The LHC Run 1, famed for its discovery of the Higgs boson, came to a conclusion on Valentine’s Day (14 February) 2013. The little-known fact is that the last three days of the run were reserved neither for the highest energies nor for the heaviest ions, but for relatively low-energy proton–proton collisions at 2.76 TeV centre-of-mass energy. Originally designed as a reference run for heavy-ion studies, it also provided the perfect opportunity to bridge the wide gap in jet measurements between the Tevatron’s 1.96 TeV and the LHC’s 7 and 8 TeV.
Jet measurements are often plagued by large uncertainties arising from the jet-energy scale, which itself is subject to changes in detector conditions and reconstruction software. Because the 2.76 TeV run was an almost direct continuation of the 8 TeV proton–proton programme, it provided a rare opportunity to measure jets at two widely separated collision energies with almost identical detector conditions and with the same analysis software. CMS used this Valentine’s Day gift from the LHC to measure the inclusive jet cross-section over a wide range of angles (absolute rapidity |y| < 3.0) and for jet transverse momenta pT from 74 to 592 GeV, nicely complementing the measurements performed at 8 TeV. The data are compared with the theoretical prediction at next-to-leading-order QCD (the theory of the strong force) using different sets of parameterisations for the structure of the colliding protons. This measurement tests and confirms the predictions of QCD at 2.76 TeV, and extends the kinematic range probed at this centre-of-mass energy beyond those available from previous studies.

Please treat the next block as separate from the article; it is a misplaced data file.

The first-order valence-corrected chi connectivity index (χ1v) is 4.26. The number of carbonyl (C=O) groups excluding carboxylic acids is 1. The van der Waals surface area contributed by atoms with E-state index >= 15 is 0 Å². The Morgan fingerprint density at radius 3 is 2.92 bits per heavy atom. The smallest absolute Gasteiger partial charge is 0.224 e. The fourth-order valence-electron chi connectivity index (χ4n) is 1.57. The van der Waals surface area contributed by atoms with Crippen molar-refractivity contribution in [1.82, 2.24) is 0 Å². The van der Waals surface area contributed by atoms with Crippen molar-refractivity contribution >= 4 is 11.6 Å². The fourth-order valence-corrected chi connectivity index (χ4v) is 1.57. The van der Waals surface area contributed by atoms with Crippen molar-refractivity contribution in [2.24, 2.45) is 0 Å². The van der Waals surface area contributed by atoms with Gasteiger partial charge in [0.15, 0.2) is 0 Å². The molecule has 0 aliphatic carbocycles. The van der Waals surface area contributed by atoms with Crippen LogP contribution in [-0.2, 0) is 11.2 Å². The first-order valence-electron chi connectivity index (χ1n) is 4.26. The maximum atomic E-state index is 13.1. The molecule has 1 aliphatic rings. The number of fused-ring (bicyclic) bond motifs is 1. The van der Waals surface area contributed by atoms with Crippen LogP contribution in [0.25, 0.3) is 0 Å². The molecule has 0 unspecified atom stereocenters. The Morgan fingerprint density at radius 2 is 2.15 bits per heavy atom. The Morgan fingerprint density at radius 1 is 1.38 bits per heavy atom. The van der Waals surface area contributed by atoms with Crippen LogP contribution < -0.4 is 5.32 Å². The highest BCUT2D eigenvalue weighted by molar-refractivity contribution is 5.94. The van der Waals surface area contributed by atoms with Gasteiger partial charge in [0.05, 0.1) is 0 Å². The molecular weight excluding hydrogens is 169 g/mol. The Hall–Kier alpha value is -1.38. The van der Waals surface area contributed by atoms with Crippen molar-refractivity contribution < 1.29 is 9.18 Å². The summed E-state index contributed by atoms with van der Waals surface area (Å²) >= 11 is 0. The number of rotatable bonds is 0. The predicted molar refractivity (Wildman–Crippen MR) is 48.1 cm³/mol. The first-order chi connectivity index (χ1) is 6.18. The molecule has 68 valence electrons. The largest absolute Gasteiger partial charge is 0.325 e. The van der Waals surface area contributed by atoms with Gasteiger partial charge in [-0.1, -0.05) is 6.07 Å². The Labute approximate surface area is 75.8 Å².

Calculating ratios of the jet cross-sections at different energies allows particularly high sensitivity to certain aspects of the proton structure. The main theory scale-uncertainties from missing orders of perturbative calculations mostly cancel out in the ratio, leaving exposed the nearly pure, so-called DGLAP, evolution of the proton parton density functions (PDFs). In particular, one can monitor directly the evolution of the gluon density as a function of the energy of the collisions. This lays a solid foundation for future searches for new physics, for which the parametrisations of the PDFs are the leading uncertainty. Also, the experimental uncertainties cancel out in the ratio if the conditions are stable enough, as indeed they were for this period of data-taking. This principle was proven by ATLAS with 2.76 TeV data collected in 2011 (2013 Eur. Phys. J. C 73 2509), but with a data set 20 times smaller.
The figure demonstrates the excellent agreement of the ratio of 2.76 and 8 TeV data with the QCD predictions, laying a solid foundation for future searches for new physics through smaller QCD uncertainties. This opportunistic use of the 2.76 GeV data by CMS has again proven the versatility and power of the LHC programme – a true Valentine’s Day for jet aficionados.